Extant colonies of the three species located in very shallow reef sites may survive a rise in sea level, but survival could depend on colony size. Photophysiological studies show that large colonies of A. millepora could photoadapt and increase photopigment contents per unit tissue volume more effectively than smaller ones. Therefore, if small colonies of A. millepora cannot rapidly attain a size at which they may photoadapt more effectively, they may not persist even at this depth. Demographic studies also show that mortality patterns in all three species were inversely related to colony size. Therefore, if small colonies cannot rapidly attain a size refuge from mortality, they may not persist despite remaining within the depth confines of the species, particularly those of G. retiformis which have slow rates of areal and linear growth. These results indicate that while extant colonies may disappear from deeper sites in response to a sea level rise, they may also disappear from sites where old and new distributions overlap.

The persistence of the three species in response to sea level rise will depend on their ability to colonize presently unsuitable shallow reef sites. Acropora millepora and G. retiformis are more reliant on sexual reproduction than A. aspera, which may persist through asexual propagation. Based on previous limited accounts of recruitment rates observed in field populations, it is likely that A. millepora will colonize new sites at the greatest rate, and G. retiformis the lowest. Acropora aspera, which showed much lower rates of sexual recruitment than the other species, may colonize new sites through clonal propagation. Alterations in sea state or increases in the frequency and intensity of tropical storms are likely to enhance the dispersal of dislodged branch fragments of A. aspera and increase the chances of their establishment in new sites.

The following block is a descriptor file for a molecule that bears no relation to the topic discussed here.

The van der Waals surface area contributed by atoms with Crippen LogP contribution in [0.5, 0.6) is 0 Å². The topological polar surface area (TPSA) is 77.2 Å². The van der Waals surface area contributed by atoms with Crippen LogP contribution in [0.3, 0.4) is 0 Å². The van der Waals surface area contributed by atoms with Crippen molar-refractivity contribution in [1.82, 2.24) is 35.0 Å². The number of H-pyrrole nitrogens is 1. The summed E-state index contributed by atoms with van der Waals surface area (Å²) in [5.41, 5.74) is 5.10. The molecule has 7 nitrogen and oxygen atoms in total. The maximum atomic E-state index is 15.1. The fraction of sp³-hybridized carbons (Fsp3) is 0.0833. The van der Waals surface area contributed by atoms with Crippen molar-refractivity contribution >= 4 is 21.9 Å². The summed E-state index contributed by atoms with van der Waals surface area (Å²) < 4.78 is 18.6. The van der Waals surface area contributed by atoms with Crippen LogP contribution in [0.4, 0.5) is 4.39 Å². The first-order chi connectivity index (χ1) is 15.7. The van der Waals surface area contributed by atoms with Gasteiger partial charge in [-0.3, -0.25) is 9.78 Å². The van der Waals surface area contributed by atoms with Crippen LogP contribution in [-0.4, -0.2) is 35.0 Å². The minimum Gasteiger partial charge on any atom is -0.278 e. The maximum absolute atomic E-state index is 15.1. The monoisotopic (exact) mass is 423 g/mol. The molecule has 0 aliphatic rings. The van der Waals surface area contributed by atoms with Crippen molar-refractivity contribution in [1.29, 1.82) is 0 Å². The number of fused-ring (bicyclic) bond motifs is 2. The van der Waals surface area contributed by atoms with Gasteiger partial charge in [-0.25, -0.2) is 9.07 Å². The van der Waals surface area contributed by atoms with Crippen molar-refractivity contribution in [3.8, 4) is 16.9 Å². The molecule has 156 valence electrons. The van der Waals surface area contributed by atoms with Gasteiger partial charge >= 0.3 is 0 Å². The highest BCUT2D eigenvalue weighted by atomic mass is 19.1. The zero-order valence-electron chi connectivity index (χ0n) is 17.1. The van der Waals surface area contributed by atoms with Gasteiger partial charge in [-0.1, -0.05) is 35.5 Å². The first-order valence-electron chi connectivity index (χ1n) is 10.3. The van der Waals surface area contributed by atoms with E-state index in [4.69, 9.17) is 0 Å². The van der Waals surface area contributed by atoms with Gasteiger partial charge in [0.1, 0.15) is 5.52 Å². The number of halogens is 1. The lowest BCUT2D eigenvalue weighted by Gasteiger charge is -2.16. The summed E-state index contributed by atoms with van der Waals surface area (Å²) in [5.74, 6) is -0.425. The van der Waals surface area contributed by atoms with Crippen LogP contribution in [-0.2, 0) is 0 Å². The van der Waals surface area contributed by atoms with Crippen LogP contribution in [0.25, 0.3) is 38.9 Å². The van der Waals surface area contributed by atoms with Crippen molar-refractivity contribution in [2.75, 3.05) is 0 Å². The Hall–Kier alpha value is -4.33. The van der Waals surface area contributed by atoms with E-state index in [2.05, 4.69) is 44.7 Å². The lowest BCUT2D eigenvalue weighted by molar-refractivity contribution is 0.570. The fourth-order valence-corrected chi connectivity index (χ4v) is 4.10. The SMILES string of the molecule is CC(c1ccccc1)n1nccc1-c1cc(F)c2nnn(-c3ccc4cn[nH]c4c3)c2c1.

The persistence of the species following sea level rise will also depend on the ability of recruits to endure exposure to any physical stresses associated with enhanced climate change. Following a partial bleaching event, coincident with extreme summer temperatures ranging from 18.5 to 33.6°C, all species readily recovered irrespective of their morphology. This indicates thata gradual rise in sea-surface temperatures of 2°C over the next century, which could resultin partial bleaching, may have little affect on these shallow reef coral species. A more rapid increase in sea-surface temperatures or greater extremes, may significantly affect recruits, particularly those of A. millepora, which are likely to be the most vulnerable to seasonal mortality.

This study indicates that corals will respond differently to rises in sea level and enhanced climate change, because of differences in their morphology, life history traits and reproductive strategies. Short-lived genets, like A. millepora, with the least resilience to changes in environmental conditions may be the most useful bioindicators of early responses of coral reef ecosystems to environmental change. Long-lived clones, like A. aspera, with much lower rates of sexual recruitment and therefore little ability for genotypic adaptation, may be the most vulnerable to the long-term effects of enhanced climate change and sea level rise.

Item ID: 33772
Item Type: Thesis (PhD)
Keywords: acclimatization; acropora; coral reefs; corals; depth; GBR; Goniastrea; Great Barrier Reef; light; Montipora; mortality; Orpheus Island; photoadaptation; sea level changes; water temperature
Date Deposited: 28 Jul 2015 23:52
FoR Codes: 05 ENVIRONMENTAL SCIENCES > 0501 Ecological Applications > 050101 Ecological Impacts of Climate Change @ 70%
06 BIOLOGICAL SCIENCES > 0602 Ecology > 060205 Marine and Estuarine Ecology (incl Marine Ichthyology) @ 30%
SEO Codes: 96 ENVIRONMENT > 9603 Climate and Climate Change > 960305 Ecosystem Adaptation to Climate Change @ 100%